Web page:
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Does computing the rank of an integer matrix have complexity polynomial in the size of the input?

The Gaussian elimination algorithm is polynomial in the number of elementary operations (addition and multiplication), but the intermediate size of of the matrix entries may go up exponentially. Are there other algorithms with better complexity? Can anyone give a reference?

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3 Answers 3

up vote 8 down vote accepted

Gaussian elimination is a polynomial-time algorithm. While it may not be obvious on the first sight, it can be implemented so that the intermediate entries have only polynomial size (bit length), because they happen to be equal to determinants of certain submatrices of the original matrix (or ratios thereof, depending on the version). See e.g. Edmonds and Bareiss.

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Right, using Bareiss' algorithm space needed is at most 0.5 n lg n + O(n) due to a theorem of Hadamard. This means that each operation takes time $O(n(\log n)^{2+\varepsilon})$ giving overall time complexity $O(n^4(\log n)^{2+\varepsilon}).$ –  Charles Apr 28 '11 at 15:36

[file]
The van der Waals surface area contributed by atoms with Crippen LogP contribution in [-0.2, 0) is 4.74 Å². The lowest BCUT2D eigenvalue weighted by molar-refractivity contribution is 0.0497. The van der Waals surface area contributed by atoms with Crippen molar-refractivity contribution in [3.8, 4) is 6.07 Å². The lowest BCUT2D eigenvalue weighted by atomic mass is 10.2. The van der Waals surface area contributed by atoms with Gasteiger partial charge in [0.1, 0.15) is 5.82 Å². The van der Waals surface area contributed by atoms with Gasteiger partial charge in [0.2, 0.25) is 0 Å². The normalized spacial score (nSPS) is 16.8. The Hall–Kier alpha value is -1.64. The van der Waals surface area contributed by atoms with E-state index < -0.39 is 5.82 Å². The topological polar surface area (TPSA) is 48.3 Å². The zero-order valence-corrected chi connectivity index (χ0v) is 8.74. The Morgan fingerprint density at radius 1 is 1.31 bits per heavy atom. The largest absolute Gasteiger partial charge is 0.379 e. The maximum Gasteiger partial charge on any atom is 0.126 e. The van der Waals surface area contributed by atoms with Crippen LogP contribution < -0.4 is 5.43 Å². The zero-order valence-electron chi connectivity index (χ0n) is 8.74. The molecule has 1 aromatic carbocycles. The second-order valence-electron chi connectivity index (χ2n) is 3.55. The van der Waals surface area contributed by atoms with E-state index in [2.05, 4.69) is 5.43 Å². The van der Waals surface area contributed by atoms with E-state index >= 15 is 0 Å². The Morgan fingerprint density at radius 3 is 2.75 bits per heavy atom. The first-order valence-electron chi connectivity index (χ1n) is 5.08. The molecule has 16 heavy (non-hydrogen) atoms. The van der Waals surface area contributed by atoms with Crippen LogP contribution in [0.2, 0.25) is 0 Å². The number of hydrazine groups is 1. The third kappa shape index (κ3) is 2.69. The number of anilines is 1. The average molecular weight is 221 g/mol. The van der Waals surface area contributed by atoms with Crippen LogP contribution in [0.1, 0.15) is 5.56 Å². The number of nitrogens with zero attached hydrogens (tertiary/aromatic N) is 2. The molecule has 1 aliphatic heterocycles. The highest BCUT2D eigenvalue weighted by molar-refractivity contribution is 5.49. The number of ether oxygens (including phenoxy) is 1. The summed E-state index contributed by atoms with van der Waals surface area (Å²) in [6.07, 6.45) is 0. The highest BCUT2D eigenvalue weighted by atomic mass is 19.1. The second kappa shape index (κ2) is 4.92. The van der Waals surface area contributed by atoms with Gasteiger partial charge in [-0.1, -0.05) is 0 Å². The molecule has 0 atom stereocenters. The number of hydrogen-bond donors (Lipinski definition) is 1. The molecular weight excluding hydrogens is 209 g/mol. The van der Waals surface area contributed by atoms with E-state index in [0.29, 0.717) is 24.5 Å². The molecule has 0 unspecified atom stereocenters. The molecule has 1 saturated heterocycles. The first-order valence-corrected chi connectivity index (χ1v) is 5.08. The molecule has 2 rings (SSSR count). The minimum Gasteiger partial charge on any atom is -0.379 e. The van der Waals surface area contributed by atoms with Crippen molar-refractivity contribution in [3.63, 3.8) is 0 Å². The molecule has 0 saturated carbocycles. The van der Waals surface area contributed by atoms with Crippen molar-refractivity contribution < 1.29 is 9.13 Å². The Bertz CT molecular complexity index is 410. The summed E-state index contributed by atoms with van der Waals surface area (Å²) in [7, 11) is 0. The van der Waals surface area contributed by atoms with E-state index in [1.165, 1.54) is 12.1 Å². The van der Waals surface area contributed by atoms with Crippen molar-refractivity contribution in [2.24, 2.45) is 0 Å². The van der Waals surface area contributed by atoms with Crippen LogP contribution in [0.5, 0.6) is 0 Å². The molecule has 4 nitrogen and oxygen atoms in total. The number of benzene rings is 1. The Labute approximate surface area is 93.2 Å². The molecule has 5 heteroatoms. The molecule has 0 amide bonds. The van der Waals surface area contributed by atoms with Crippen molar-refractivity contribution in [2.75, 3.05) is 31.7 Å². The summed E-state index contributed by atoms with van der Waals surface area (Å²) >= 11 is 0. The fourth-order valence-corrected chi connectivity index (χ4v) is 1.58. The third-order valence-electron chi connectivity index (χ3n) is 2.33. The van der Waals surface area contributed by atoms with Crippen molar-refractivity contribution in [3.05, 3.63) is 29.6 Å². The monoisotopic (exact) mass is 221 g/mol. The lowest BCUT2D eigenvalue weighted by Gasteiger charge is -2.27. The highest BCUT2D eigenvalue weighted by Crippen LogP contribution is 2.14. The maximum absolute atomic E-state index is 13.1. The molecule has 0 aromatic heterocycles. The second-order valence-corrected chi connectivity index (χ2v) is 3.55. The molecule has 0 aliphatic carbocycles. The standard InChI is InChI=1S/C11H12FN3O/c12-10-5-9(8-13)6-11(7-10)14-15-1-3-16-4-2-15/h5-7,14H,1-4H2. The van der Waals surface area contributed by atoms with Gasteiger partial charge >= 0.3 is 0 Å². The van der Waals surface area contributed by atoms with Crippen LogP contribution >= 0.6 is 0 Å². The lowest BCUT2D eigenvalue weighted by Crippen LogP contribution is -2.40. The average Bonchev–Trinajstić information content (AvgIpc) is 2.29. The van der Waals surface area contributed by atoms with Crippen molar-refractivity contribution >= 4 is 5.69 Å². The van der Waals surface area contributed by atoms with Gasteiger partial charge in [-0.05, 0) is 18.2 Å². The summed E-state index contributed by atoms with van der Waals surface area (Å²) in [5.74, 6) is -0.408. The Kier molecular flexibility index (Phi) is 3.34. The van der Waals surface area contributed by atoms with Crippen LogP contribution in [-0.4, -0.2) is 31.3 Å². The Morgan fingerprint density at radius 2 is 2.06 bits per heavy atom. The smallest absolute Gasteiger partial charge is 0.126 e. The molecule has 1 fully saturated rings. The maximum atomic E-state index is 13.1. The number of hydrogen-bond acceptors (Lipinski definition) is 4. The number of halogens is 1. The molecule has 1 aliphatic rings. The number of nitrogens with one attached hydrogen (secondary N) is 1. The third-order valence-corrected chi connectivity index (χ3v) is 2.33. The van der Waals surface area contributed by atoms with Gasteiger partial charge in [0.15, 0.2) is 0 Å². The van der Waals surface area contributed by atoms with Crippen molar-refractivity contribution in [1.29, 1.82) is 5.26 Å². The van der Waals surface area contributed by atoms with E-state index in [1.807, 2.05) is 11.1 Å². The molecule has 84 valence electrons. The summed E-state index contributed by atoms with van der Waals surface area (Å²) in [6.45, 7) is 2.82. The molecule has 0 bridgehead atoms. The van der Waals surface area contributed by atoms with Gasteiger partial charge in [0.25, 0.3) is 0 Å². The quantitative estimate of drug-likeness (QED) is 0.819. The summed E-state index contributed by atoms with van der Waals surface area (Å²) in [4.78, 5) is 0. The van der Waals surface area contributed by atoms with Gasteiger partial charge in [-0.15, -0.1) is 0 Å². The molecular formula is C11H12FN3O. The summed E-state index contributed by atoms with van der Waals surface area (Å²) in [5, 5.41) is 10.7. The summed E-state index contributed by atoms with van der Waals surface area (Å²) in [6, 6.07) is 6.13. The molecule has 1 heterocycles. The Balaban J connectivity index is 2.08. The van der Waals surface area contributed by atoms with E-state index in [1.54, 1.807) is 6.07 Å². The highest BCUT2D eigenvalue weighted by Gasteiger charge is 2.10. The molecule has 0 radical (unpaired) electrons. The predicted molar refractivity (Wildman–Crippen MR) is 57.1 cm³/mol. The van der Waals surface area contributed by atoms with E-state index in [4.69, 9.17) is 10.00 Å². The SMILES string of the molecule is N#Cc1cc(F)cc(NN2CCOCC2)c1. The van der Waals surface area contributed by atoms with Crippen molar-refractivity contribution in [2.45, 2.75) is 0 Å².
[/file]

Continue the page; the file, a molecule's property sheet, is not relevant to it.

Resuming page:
I asked more-or-less the same question 12 years ago on sci.math.num-analysis, but for the case when the integer entries are small. Thom Mulders replied describing this wonderful modular method.

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The answer to your question is yes. Note that you can bound determinant(in fact you need to bound the size of lattice spanned by rows of the matrix) of the matrix with integer of size polynomial in the length input. Let $p$ be a prime with is large than this bound then the rank of the integer matrix will be equal to the rank of the matrix mod $p$.

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